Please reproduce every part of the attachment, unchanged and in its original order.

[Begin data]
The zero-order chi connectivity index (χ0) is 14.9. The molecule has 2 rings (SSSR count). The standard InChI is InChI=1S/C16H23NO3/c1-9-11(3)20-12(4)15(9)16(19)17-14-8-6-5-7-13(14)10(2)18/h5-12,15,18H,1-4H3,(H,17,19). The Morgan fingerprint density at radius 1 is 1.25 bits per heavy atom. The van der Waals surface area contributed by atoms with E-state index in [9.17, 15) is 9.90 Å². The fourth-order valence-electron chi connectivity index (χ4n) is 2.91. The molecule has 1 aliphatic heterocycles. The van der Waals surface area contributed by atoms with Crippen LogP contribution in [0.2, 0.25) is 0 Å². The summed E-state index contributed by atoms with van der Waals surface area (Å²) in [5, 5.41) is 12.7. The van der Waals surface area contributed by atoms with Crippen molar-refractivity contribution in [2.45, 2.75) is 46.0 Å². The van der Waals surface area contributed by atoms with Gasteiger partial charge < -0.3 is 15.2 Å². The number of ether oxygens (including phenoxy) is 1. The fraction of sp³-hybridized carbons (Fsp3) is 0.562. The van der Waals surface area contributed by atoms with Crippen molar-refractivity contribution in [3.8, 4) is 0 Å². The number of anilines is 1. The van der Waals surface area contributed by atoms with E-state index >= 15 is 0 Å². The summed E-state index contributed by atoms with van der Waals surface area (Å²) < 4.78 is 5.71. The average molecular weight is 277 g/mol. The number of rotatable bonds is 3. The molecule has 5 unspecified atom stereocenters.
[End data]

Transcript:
The zero-order chi connectivity index (χ0) is 14.9. The molecule has 2 rings (SSSR count). The standard InChI is InChI=1S/C16H23NO3/c1-9-11(3)20-12(4)15(9)16(19)17-14-8-6-5-7-13(14)10(2)18/h5-12,15,18H,1-4H3,(H,17,19). The Morgan fingerprint density at radius 1 is 1.25 bits per heavy atom. The van der Waals surface area contributed by atoms with E-state index in [9.17, 15) is 9.90 Å². The fourth-order valence-electron chi connectivity index (χ4n) is 2.91. The molecule has 1 aliphatic heterocycles. The van der Waals surface area contributed by atoms with Crippen LogP contribution in [0.2, 0.25) is 0 Å². The summed E-state index contributed by atoms with van der Waals surface area (Å²) in [5, 5.41) is 12.7. The van der Waals surface area contributed by atoms with Crippen molar-refractivity contribution in [2.45, 2.75) is 46.0 Å². The van der Waals surface area contributed by atoms with Gasteiger partial charge < -0.3 is 15.2 Å². The number of ether oxygens (including phenoxy) is 1. The fraction of sp³-hybridized carbons (Fsp3) is 0.562. The van der Waals surface area contributed by atoms with Crippen molar-refractivity contribution in [3.8, 4) is 0 Å². The number of anilines is 1. The van der Waals surface area contributed by atoms with E-state index >= 15 is 0 Å². The summed E-state index contributed by atoms with van der Waals surface area (Å²) < 4.78 is 5.71. The average molecular weight is 277 g/mol. The number of rotatable bonds is 3. The molecule has 5 unspecified atom stereocenters.